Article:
Also, it will be understood by one skilled in the art of coating that a highly porous substrate as used within the scope of this invention will allow an aqueous coating mixture to penetrate to the opposite surface of the porous substrate not contacting the coating roll. Furthermore, a wet mixture on both sides of the substrate would inevitably cause a deposit to build up on machinery parts, requiring a considerable amount of clean-up effort. This problem is overcome by drying the coated substrate sufficiently before it comes in contact with any ambient temperature machinery part of the coater.
The particular ultimate application of the mat, environmental constraints and appropriate product certification criteria, such as fire tests, for example, will influence which combinations of substrates, binders, and fillers should be used for the particular application.
A roll of coated web mat according to Coated Web Mat Example No. 2 is placed on an unwind stand of a Hennecke double belt restricted rise foam laminator system, and threaded into the laminator system for use as an upper facer. A second roll of the same coated mat is likewise prepared to be used as the facer on the opposite face (lower facer) of the finished board. Subsequently a roll of coated web mat according to Coated Web Mat Example No. 3 is placed on the unwind stands for feeding into the laminator.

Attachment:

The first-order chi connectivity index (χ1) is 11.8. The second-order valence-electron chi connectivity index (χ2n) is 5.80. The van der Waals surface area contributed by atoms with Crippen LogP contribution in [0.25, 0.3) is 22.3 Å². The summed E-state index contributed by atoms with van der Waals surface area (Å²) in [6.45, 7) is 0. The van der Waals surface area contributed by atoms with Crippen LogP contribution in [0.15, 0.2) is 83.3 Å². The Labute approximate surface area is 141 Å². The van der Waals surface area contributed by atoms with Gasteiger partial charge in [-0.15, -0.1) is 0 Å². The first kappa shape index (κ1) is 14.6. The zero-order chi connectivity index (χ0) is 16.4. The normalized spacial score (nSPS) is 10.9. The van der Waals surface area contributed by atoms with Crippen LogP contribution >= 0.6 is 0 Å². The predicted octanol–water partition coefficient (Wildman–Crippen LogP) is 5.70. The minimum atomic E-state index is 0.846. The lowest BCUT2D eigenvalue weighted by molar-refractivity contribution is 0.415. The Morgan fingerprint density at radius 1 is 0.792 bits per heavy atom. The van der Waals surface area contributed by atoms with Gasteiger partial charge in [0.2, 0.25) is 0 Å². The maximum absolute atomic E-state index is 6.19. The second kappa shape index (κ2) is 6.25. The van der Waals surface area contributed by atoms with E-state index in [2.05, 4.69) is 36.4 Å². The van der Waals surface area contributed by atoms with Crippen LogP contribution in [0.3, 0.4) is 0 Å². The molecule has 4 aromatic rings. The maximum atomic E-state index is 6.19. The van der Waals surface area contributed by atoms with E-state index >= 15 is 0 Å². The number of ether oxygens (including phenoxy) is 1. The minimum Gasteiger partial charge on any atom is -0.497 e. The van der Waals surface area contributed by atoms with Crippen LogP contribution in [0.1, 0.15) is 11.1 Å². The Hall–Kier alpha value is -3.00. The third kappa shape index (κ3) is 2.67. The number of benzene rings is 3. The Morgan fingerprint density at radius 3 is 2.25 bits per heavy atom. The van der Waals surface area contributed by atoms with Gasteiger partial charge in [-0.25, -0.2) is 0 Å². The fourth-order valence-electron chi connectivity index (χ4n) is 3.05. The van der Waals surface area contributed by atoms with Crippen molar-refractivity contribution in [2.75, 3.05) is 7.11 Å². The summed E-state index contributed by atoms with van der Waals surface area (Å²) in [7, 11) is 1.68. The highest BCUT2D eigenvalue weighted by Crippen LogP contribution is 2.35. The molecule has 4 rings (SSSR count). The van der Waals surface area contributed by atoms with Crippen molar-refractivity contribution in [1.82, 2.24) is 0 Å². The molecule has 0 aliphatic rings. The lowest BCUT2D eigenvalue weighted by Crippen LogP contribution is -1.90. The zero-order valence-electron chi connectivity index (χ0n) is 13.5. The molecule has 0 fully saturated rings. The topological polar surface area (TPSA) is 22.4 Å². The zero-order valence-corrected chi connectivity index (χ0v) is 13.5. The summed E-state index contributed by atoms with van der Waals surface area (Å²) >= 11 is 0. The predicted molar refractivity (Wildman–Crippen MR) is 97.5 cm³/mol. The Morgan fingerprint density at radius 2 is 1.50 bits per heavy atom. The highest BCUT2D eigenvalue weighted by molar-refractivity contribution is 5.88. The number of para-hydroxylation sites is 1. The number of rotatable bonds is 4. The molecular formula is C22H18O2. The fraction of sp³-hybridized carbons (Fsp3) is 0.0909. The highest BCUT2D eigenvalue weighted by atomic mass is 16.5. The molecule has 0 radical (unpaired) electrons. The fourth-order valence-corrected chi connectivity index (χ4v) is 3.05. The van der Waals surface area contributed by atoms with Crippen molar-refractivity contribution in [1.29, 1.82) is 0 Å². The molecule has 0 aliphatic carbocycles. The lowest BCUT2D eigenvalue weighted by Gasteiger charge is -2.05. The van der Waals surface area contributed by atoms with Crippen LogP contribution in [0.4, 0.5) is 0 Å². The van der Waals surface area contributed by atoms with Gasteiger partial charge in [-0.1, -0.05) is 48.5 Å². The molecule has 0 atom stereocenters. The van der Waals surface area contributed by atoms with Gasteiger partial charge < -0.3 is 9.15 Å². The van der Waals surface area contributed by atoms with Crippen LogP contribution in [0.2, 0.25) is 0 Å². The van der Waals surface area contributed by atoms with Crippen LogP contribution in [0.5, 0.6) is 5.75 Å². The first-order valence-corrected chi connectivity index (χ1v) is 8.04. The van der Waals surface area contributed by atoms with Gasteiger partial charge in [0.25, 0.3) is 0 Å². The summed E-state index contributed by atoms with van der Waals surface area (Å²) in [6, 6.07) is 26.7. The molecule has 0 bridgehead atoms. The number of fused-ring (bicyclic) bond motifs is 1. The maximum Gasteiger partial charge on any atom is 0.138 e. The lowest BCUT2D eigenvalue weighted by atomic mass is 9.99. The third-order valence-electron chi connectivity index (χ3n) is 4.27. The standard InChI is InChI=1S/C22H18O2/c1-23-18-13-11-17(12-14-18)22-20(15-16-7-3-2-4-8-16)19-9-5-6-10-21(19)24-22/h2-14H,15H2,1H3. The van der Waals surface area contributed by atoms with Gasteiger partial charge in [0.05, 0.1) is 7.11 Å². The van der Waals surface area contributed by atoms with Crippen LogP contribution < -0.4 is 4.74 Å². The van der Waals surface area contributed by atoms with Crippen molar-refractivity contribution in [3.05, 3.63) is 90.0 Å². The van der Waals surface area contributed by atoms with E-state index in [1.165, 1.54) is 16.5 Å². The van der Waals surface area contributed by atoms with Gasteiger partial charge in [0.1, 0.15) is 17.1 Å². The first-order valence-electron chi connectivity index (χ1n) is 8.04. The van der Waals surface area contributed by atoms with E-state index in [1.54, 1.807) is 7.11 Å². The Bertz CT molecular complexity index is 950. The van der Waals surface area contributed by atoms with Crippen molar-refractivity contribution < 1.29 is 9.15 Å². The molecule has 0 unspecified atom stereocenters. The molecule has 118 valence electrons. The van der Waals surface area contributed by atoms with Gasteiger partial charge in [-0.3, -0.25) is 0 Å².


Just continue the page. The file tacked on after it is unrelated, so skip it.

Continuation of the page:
A prior art urethane modified polyisocyanurate foam formulation is applied in liquid form to the coated mat on the bottom (i.e., the mat from the second roll). Both the liquid formulation and the coated mat are processed continuously. The foam expands in a heated (for curing) portion of the laminator under restrictive pressure. In the laminator system there is no leaking of organic liquid through the facers.
Upon curing, a solid rigid panel 10 leaves the laminator and is cut into desired lengths, typically eight feet long (see FIGS. 1 and 2). The laminate includes a core of hardened thermosetting plastic foam 12, sandwiched between an upper facer 14 and a lower facer 16. The facers 14 and 16 each are comprised of the a mat 18 coated with one of the novel coating compositions 20 of the present invention.
After laminates produced in accordance with Laminate Example No. 1 having a thickness of 0.5 inches were fully cured and cooled, the laminates were subjected to ASTM E-84 testing. The laminates had a Flame Spread Index (FSI) of 25 to 50 and Smoke Developed Ratings (SDR) of 130 to 175. Laminates produced in accordance with Laminate Example No. 1 having a thickness of 2.0 inches had FSI ratings of 55 to 75 and SDRs of 250 to 450.